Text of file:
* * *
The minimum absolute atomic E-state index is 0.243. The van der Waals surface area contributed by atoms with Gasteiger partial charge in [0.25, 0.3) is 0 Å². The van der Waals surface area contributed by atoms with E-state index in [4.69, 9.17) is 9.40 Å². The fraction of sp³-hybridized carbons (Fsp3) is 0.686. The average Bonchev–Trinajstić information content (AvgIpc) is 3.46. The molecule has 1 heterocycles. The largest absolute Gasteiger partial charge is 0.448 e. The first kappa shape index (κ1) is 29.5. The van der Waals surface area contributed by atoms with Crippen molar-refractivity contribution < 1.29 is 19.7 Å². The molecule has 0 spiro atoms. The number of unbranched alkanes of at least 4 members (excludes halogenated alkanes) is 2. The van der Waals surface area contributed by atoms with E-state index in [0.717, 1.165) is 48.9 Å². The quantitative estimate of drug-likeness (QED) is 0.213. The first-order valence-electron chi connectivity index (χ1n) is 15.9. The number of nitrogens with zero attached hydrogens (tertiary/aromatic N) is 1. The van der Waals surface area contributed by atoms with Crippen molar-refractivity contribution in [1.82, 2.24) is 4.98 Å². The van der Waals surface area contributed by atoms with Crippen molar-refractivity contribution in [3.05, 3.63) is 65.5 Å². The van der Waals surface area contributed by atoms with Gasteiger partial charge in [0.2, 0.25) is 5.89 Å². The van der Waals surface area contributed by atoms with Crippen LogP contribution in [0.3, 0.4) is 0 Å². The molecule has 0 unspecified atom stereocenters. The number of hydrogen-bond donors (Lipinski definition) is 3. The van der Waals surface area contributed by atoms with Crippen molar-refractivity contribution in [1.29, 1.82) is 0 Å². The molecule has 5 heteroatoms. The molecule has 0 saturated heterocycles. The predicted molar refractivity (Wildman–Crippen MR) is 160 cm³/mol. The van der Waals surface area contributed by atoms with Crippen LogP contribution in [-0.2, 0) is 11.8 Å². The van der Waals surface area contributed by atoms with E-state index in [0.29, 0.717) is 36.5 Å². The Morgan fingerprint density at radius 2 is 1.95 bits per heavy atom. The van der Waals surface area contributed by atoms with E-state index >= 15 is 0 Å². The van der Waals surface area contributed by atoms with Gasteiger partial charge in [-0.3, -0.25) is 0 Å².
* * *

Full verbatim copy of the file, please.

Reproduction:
The minimum absolute atomic E-state index is 0.243. The van der Waals surface area contributed by atoms with Gasteiger partial charge in [0.25, 0.3) is 0 Å². The van der Waals surface area contributed by atoms with E-state index in [4.69, 9.17) is 9.40 Å². The fraction of sp³-hybridized carbons (Fsp3) is 0.686. The average Bonchev–Trinajstić information content (AvgIpc) is 3.46. The molecule has 1 heterocycles. The largest absolute Gasteiger partial charge is 0.448 e. The first kappa shape index (κ1) is 29.5. The van der Waals surface area contributed by atoms with Crippen molar-refractivity contribution < 1.29 is 19.7 Å². The molecule has 0 spiro atoms. The number of unbranched alkanes of at least 4 members (excludes halogenated alkanes) is 2. The van der Waals surface area contributed by atoms with E-state index in [0.717, 1.165) is 48.9 Å². The quantitative estimate of drug-likeness (QED) is 0.213. The first-order valence-electron chi connectivity index (χ1n) is 15.9. The number of nitrogens with zero attached hydrogens (tertiary/aromatic N) is 1. The van der Waals surface area contributed by atoms with Crippen molar-refractivity contribution in [1.82, 2.24) is 4.98 Å². The van der Waals surface area contributed by atoms with Crippen molar-refractivity contribution in [3.05, 3.63) is 65.5 Å². The van der Waals surface area contributed by atoms with Gasteiger partial charge in [0.2, 0.25) is 5.89 Å². The van der Waals surface area contributed by atoms with Crippen LogP contribution in [0.3, 0.4) is 0 Å². The molecule has 0 unspecified atom stereocenters. The number of hydrogen-bond donors (Lipinski definition) is 3. The van der Waals surface area contributed by atoms with Crippen molar-refractivity contribution in [1.29, 1.82) is 0 Å². The molecule has 5 heteroatoms. The molecule has 0 saturated heterocycles. The predicted molar refractivity (Wildman–Crippen MR) is 160 cm³/mol. The van der Waals surface area contributed by atoms with Crippen LogP contribution in [-0.2, 0) is 11.8 Å². The van der Waals surface area contributed by atoms with E-state index in [0.29, 0.717) is 36.5 Å². The Morgan fingerprint density at radius 2 is 1.95 bits per heavy atom. The van der Waals surface area contributed by atoms with E-state index >= 15 is 0 Å². The van der Waals surface area contributed by atoms with Gasteiger partial charge in [-0.3, -0.25) is 0 Å².